Calibrating Your Tachometer

Calibrating Your Tachometer

Posted by Gayle Brantuk on Jul 20th 2012

(This article was copied from the Glen-L Forum because it seemed like something you would benefit from. It was written by Glen-L Forum Member and Moderator "ttownshaw" who has built our Malahini outboard.

Those of you at the gathering knew that I was concerned about the prop I was running as it appeared I was only running about 3500K WOT. I have to admit there is still some fine tuning to be done to the motor before everything is dialed in but I was able to calibrate the tach (relatively close anyway) to ease my concerns somewhat. So, I'm going to detail the process for you. I am not, by any stretch of the imagination, an expert but I do feel comfortable discussing this process now that I’ve done it and proven it works for me. Also, there are multiple ways to calibrate a tach (like a non-contact rpm meter) but this is the process I used.

First, if you don't know what you are doing then read, read, read...there are lots of sources of information out there; some are good and some are lousy. The more info you can get your hands on the more comfortable you will feel with trying stuff you haven't done before. Then, ask people you know and trust for their opinion on what you are planning to do. Once I had the theory and process in my head I talked to Oyster and asked his opinion. He said it sounded good to him but thought I should confer with Caber-Feidh. Caber was gracious enough to confirm my theory and said it should work out as I had planned.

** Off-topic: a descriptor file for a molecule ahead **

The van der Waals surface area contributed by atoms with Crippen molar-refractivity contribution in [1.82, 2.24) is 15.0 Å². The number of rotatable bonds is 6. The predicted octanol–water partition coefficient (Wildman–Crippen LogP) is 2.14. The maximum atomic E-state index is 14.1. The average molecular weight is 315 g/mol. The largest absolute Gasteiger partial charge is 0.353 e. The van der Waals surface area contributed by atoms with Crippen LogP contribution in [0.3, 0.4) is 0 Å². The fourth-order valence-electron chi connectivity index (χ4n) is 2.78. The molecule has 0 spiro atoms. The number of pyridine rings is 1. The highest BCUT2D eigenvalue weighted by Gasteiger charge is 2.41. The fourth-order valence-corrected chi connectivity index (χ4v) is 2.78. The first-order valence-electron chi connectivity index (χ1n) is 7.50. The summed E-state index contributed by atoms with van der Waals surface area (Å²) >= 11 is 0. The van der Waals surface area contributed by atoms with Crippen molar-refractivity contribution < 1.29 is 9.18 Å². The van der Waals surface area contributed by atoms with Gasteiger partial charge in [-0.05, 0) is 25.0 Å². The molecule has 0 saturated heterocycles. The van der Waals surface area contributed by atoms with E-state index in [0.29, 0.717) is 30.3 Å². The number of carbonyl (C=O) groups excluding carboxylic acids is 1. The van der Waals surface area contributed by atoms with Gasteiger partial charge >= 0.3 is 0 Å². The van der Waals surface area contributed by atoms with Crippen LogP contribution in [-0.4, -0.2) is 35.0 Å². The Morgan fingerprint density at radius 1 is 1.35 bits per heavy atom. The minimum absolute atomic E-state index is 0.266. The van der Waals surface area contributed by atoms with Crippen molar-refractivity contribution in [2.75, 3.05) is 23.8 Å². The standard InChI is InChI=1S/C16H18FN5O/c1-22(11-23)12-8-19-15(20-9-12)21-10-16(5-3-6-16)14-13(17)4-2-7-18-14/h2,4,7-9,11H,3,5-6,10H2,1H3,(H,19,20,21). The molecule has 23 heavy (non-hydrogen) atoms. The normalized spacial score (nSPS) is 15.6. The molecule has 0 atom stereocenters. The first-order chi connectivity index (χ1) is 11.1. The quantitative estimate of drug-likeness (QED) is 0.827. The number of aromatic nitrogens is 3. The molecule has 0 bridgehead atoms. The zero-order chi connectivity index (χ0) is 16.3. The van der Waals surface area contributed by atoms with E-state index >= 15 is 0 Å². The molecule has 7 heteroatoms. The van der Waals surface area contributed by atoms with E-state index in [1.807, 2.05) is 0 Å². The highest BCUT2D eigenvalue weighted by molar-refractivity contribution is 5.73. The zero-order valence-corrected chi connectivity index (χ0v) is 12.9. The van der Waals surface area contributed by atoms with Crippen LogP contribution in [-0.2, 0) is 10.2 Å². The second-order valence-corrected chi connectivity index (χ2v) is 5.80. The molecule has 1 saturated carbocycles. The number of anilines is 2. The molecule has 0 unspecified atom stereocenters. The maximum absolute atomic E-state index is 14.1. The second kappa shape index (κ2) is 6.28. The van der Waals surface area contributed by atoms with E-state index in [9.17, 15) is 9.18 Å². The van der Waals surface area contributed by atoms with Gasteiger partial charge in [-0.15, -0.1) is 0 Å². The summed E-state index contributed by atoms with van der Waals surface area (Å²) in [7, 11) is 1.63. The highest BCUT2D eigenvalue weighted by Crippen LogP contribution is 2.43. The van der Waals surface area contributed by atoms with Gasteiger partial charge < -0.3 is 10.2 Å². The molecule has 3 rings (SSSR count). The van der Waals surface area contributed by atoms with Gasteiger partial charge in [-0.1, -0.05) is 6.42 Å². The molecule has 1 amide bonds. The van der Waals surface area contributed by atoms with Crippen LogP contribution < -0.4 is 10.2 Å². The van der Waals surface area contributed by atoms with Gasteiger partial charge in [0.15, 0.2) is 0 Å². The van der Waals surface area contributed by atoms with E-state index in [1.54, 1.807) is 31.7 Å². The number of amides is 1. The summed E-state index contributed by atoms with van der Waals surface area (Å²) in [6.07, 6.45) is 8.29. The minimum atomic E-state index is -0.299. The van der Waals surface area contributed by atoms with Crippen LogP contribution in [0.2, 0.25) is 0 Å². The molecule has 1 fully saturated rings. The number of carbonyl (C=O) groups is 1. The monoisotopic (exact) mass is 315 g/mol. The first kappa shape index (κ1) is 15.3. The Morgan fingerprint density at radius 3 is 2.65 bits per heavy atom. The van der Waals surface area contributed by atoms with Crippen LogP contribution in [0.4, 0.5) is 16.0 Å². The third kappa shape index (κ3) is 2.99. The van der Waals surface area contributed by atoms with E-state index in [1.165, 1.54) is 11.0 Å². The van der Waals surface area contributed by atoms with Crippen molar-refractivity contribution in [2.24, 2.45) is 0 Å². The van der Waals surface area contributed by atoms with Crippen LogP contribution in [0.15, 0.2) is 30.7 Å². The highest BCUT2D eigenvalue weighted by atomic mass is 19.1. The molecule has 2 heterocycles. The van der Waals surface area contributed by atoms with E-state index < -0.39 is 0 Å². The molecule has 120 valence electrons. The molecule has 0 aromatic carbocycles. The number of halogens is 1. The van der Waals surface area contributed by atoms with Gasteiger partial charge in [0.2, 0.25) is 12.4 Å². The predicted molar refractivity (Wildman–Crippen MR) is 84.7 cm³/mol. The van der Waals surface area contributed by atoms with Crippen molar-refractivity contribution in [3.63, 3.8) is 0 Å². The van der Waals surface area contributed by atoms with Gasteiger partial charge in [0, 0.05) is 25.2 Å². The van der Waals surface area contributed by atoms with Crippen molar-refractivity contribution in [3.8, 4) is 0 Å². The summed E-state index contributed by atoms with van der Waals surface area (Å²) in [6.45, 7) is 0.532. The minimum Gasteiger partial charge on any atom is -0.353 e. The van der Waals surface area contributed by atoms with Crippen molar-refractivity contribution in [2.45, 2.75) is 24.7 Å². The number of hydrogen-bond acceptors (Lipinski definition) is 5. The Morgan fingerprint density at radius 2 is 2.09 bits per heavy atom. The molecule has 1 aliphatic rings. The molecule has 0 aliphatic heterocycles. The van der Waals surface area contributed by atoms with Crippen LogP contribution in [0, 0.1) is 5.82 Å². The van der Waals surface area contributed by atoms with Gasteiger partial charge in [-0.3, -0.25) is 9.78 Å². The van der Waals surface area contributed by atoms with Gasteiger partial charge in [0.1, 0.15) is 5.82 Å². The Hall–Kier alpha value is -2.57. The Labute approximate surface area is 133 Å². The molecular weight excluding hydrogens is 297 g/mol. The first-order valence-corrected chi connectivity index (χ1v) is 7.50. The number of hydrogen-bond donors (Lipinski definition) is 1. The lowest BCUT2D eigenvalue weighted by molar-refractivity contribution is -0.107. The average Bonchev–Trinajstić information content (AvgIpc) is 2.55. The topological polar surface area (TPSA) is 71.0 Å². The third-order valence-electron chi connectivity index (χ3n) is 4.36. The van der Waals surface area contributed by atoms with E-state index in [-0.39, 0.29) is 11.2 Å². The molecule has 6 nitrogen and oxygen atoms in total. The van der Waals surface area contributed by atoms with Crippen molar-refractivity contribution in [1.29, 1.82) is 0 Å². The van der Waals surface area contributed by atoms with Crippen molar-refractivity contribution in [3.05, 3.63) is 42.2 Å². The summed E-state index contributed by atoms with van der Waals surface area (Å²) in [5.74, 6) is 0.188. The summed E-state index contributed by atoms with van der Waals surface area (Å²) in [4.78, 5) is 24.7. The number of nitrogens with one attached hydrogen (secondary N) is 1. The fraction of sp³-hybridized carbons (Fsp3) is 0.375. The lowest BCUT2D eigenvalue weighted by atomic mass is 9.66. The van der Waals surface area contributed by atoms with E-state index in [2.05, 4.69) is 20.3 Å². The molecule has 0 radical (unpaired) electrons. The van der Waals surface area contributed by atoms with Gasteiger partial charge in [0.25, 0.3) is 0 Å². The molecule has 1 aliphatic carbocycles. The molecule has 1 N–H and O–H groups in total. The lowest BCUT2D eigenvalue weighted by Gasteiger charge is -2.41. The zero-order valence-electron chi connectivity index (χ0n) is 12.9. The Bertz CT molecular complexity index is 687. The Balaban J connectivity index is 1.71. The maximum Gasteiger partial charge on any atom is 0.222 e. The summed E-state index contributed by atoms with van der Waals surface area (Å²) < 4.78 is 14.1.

The process is really pretty straight-forward but I’m going to lay out some of the science for you so you too can have a basic understanding of the how/why’s of calibrating your tach and why this process works. There are also some oddities out there between different motors so I’m just going to focus on my motor (1983 Evinrude 70hp).

The Stator – most of you know what this is and what it does. But a brief overview…it is the charging system for your electrical system. The entire system is made up of coils of wire and magnets (just like an alternator). The number of poles on your stator is important in this process and calculation. Mine has 12 poles. All stators will have an even number of poles and you’ll understand why a little later. Two wires from the stator go to a distribution block (one yellow and one yellow/grey) on my motor and I suspect it’s the same for most motors. These two wires are the charging/electrical pulse system for your motor. It is an alternating current (A/C) coming from these wires. It changes to D/C a little further down the line but knowing it is A/C at this point is helpful. A/C simply means it is a cycle pulse of energy (+ and -) similar to a magnet. If you think of it like a sine wave you have a plus signal wire and a negative signal wire to give you one complete cycle (not of the motor but a measurable cycle like a sound wave). With me so far? Measuring the number of cycles of energy at a given rate/time is the frequency (just like a radio station).